Wow, what a great website! Now that I have retired. I am looking to get back into my drumming somewhat seriously. So, I am looking at the best system of daily practice starting with the snare drum. This won’t be easy as I am now 62 and very active, but I am determined.

    What I would like to know is what kind of routine to get into with my practicing. To start I want to practice at least half an hour each day on “rudiments” (e.g. paradiddles, rolls, etc.). Any suggestions you may have will be welcome.

    Judging by your retro Canuck’s jersey you may spend some time in BC where I live (Lake Cowichan). Ridiculously I have three drum sets, well two, since my daughter in Penticton has my Ludwig set from 1967 which I bought at Drum Village on Broadway in Vancouver.

    I still have my rudimentary books, many of them “classics”. All I want to do is make steady progress and not “waste” time just fooling around on the set drumming to CDs. I do enjoy this but it is difficult to make real progress.

    For now, I will explore your lessons and also seek other ideas as well.

    One suggestion I learned about recently, while researching one of my drumming heroes – Buddy Rich, was the idea of practicing on pillows. This will apparently help strengthen my hands/wrists and can be done quietly virtually anywhere (e.g. on the ferry).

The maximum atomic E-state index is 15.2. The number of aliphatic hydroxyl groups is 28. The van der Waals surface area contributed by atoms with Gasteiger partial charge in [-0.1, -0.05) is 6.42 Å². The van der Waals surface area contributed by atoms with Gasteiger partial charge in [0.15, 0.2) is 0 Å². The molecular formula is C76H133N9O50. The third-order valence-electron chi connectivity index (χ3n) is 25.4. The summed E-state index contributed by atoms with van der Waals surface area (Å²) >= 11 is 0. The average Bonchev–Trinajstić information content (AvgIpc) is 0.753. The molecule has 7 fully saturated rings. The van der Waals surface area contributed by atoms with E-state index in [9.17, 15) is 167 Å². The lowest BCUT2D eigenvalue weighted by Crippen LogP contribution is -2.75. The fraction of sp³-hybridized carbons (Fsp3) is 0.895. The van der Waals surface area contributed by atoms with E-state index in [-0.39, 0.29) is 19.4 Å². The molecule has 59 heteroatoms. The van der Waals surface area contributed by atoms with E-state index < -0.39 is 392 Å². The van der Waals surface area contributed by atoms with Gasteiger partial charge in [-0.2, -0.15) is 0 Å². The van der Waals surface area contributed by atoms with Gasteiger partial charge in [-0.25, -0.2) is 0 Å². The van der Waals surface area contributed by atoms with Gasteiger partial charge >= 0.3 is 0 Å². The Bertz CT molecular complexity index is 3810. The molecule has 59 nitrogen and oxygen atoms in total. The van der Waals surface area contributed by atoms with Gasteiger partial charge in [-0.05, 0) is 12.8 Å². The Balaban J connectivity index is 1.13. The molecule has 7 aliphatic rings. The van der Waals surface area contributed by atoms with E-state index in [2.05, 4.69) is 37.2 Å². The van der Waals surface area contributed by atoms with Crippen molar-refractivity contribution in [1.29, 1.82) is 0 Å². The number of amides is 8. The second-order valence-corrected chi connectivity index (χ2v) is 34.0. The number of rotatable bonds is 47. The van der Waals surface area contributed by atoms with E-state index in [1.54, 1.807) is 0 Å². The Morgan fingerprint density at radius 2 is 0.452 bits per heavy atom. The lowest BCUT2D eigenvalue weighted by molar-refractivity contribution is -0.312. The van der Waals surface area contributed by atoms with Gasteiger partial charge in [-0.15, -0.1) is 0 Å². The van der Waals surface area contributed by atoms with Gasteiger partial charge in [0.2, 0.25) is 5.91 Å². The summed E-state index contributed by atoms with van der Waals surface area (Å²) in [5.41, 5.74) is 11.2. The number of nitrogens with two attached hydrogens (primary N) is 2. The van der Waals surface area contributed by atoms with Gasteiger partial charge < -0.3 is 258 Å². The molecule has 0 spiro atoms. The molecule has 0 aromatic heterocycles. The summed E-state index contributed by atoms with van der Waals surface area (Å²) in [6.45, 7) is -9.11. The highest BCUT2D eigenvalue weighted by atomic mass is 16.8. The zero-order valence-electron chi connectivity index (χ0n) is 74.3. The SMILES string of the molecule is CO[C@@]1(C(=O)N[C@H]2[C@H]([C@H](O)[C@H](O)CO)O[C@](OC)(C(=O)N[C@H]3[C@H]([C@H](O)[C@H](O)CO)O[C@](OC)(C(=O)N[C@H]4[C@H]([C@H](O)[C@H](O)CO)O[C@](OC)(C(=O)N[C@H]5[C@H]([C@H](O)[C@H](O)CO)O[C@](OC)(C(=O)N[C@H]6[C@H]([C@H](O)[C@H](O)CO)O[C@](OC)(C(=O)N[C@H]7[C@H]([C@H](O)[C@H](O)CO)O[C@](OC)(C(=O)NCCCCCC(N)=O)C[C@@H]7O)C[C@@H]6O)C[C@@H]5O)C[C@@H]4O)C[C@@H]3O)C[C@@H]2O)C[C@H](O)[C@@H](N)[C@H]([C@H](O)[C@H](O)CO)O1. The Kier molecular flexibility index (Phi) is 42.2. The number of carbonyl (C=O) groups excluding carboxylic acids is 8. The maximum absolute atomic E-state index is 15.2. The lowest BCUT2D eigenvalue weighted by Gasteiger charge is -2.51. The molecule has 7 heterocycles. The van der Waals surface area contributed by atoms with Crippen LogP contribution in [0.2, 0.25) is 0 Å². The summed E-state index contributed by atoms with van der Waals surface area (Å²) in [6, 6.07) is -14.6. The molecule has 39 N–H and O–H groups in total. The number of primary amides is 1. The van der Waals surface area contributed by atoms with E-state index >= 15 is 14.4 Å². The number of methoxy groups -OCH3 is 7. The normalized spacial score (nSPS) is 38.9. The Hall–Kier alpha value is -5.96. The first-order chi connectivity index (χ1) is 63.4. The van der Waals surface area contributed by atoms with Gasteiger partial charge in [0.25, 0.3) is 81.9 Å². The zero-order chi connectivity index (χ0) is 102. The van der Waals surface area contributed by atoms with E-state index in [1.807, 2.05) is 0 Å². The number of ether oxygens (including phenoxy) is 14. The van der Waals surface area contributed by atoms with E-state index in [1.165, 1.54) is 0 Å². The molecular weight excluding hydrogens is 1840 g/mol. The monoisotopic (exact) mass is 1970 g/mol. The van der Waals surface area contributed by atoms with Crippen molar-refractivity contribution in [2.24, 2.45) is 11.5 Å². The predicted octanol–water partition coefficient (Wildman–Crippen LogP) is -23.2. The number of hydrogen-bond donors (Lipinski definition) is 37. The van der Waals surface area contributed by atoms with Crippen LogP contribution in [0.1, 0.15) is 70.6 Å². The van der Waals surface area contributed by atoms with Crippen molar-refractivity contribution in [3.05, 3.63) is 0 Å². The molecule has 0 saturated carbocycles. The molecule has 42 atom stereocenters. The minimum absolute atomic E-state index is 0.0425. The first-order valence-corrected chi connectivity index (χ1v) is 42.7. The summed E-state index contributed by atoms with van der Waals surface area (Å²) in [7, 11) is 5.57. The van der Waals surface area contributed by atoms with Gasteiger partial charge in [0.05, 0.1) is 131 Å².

Thank you so much for this website.

    Greg Shea (Lake Cowichan)

    • Greg,
      Thank you for your comments and I appreciate the compliment.

      My advice is to pick a few rudiments like the Open Roll, 5 stroke, 7 and 9; the Paradiddle and the Flam and spend a few minutes with each going from slow to fast and back down to slow again. Remember to avoid tension of any kind so only go as fast as you can while remaining loose and with your motions fluid. I use this exercise for a warm up and even though the lesson is about finger technique you can use it with wrists, too. If you haven’t heard of the book “Stick Control” by George Stone I would suggest that you use that book to develop your chops. You don’t have to do the whole book; even the first page is wonderful. Practice with a metronome when you use this book and like I said before always avoid tension.
      Practicing on a pillow is a good idea I think to build your wrist muscles. I always have my students practice on a practice pad so that they can play with the high strokes that develop their technique. If you play with such high strokes on a drum you’re likely to go deaf because it will be too loud!
      I love my old Canuck’s jersey. I was born in Vancouver and have kept my allegiance to the team, but I live in Florida now.
      Thanks again for your comments and keep on drumming!

  2. Great advice on rolls. A favorite exercise I learned is to alternate between an open roll for 4 bars and each of the stroke rolls 5 through 13 stroke rolls for 4 bars continuously for a monster workout. thanks.

  3. Micah Slaton says:

    what was the day this was published i am doing a school paper about drumming abd it is asking the date